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3311.8 - Demography, Australian Capital Territory, 1998  
Previous ISSUE Released at 11:30 AM (CANBERRA TIME) 14/12/1999   
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MEDIA RELEASE

December 14, 1999
Embargoed: 11:30 AM (AEST)
143/1999

ACT men living longer

According to figures released by the Australian Bureau of Statistics (ABS) today, males in the ACT have the longest life expectancy of all States and Territories (77.5 years) while female life expectancy (81.6 years) is only marginally below the longest life expectancy of Western Australia (81.9 years) in 1996-98.

Although the national median population age (35 years) was higher than the ACT, the population is ageing, with a median age in 1998 of 32 years (compared to 29 years in 1988). The population of the ACT at December 1998 was 308,400. It grew by 1,150 people over the calendar year despite a net loss of 2,000 residents to other States and Territories.

For the sixth consecutive year ACT women had the lowest fertility rate of all States and Territories at 1.56 babies per woman. This is below the national level of 1.76 babies and below the average 2.1 babies needed per woman for population replacement.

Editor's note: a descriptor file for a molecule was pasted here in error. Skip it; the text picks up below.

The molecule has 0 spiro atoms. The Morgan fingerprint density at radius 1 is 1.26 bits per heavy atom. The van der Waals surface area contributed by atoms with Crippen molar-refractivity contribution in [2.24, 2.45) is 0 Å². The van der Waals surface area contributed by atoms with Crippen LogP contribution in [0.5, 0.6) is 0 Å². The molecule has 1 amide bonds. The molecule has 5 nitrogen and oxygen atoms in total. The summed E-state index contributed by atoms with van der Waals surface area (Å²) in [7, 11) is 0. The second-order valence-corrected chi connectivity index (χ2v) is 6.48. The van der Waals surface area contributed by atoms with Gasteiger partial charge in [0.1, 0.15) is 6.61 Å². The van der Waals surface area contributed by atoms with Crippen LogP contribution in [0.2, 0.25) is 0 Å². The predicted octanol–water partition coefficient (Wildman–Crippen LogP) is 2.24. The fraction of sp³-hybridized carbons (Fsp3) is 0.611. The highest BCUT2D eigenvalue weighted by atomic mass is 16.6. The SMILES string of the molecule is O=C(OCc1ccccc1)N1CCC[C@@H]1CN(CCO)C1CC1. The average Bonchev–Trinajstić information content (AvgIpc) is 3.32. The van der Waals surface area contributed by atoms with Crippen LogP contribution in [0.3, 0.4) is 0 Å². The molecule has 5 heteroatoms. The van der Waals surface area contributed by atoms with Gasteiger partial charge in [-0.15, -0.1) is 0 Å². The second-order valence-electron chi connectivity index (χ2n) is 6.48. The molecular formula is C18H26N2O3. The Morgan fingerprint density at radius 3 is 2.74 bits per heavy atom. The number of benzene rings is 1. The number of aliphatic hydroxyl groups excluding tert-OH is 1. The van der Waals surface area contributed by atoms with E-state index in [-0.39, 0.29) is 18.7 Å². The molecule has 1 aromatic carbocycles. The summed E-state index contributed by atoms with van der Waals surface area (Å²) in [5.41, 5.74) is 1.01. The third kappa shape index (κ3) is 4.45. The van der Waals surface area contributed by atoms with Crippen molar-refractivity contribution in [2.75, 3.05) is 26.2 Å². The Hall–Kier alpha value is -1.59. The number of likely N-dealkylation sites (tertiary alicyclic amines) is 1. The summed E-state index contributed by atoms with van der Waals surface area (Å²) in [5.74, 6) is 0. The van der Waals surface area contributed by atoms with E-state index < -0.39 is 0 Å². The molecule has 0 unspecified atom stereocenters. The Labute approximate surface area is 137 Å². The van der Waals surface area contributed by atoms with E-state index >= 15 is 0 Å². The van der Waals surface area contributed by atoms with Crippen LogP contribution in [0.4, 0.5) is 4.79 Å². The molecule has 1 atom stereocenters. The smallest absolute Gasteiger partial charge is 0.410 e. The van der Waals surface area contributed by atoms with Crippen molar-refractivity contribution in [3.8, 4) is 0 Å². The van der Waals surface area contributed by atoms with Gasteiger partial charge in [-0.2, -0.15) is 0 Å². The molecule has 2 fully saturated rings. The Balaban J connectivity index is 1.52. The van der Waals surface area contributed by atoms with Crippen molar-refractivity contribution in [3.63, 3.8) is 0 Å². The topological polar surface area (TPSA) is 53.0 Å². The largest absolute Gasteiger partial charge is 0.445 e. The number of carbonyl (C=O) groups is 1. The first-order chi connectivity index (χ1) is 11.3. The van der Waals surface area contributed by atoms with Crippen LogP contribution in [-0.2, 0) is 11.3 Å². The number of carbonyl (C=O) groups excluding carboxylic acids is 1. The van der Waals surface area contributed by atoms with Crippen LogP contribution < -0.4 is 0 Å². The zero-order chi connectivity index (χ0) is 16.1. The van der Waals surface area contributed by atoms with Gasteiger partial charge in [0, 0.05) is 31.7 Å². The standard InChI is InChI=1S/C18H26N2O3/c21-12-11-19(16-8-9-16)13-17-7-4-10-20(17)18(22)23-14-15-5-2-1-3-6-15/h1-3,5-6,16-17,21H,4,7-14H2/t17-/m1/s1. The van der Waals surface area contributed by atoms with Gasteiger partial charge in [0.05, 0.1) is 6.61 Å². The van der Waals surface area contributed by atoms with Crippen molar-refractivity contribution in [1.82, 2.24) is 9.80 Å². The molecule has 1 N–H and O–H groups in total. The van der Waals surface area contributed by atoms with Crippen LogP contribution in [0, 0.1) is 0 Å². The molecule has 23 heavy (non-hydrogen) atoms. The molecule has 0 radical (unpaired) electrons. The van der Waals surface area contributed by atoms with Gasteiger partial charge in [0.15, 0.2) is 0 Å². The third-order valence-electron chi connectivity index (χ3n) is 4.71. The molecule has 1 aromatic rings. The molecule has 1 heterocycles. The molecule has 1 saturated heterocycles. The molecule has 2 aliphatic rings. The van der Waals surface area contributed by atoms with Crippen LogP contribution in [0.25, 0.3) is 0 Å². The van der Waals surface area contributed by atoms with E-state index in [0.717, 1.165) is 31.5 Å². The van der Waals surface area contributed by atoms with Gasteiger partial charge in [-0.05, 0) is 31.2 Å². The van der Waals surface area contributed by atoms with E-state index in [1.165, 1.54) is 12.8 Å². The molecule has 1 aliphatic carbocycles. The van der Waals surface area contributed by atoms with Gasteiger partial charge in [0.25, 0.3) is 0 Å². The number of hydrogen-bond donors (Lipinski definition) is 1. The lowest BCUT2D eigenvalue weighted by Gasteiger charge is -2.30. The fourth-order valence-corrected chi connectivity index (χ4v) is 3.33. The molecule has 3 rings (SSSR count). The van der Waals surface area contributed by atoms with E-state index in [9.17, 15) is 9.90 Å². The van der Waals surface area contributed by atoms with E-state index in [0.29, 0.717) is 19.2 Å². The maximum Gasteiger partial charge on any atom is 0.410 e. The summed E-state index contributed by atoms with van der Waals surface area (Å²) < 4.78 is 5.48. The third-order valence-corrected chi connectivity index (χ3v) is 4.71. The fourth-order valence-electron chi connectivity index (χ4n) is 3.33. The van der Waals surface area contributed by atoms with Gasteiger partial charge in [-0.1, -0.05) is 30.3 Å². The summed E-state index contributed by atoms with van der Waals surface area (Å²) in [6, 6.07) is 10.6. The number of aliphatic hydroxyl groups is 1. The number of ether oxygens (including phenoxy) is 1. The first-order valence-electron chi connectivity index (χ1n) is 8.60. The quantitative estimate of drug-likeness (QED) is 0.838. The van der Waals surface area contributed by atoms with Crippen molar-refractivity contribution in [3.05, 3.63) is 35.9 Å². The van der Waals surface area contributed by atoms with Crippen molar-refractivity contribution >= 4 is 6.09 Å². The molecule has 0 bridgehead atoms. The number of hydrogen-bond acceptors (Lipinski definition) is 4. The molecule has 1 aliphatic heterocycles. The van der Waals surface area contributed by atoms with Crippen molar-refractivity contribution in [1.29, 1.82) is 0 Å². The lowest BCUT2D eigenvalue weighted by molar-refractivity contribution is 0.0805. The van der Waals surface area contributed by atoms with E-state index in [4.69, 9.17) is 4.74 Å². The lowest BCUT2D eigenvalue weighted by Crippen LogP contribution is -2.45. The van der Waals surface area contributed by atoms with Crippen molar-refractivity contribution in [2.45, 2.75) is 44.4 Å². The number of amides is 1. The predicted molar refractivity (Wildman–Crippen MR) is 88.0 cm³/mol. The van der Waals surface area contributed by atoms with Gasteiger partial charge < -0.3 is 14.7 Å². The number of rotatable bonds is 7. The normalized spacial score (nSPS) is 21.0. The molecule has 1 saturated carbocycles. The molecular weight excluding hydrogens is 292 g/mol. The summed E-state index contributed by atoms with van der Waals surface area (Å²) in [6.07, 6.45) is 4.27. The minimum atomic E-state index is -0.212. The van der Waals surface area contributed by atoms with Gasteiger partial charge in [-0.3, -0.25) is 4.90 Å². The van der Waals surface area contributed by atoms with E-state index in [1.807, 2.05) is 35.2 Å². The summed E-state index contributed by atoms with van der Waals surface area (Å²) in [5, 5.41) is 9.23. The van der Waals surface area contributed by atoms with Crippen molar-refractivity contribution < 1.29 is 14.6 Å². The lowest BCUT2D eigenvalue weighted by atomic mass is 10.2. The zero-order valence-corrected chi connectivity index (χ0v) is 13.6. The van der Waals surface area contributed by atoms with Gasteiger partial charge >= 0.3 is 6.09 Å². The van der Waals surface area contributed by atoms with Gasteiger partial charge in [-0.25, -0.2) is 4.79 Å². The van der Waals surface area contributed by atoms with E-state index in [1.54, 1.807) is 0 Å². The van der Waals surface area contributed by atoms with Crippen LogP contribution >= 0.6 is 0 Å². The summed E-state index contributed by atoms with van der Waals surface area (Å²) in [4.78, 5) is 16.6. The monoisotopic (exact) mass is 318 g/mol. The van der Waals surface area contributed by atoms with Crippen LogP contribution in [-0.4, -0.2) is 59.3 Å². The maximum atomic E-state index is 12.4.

Women in the ACT are having their babies later than women Australia-wide, with fertility rates peaking in the 30-34 years age group, compared to 25-29 years nationally.

The major causes of death in the ACT in 1998 were malignant neoplasms (30% of all deaths) and ischaemic heart disease (17% of all deaths).

For the first time in the ACT 1998 saw more marriages performed by civil celebrants (866) than by ministers of religion (826). Australia-wide, 49.5% of marriages were performed by civil celebrants, while 50.5% were performed by ministers of religion. The median age at marriage continues to increase, being 29.8 years for grooms and 27.6 years for brides in 1998.

In the ACT, 72% of marriages involved parties who indicated the same usual address before marriage compared to 67% of marriages Australia-wide.

The median duration from marriage to divorce was 12.1 years in the ACT compared to 11.2 years Australia-wide. Around 5% of couples who divorced in the ACT in 1998 had separated within the first year of marriage. However most separations (28%) occurred within one to four years of marriage. Wives remained the main applicants for divorce in the ACT, however, joint applications have become more common in the last decade, increasing from 13% to 22%.

Details can be found in Demography, Australian Capital Territory (cat. no. 3311.8) which is available from ABS Bookshops. The main features of the publication are available from this site. The ABS encourages media with online services to link to the main features. Please phone us if you need help to do this.

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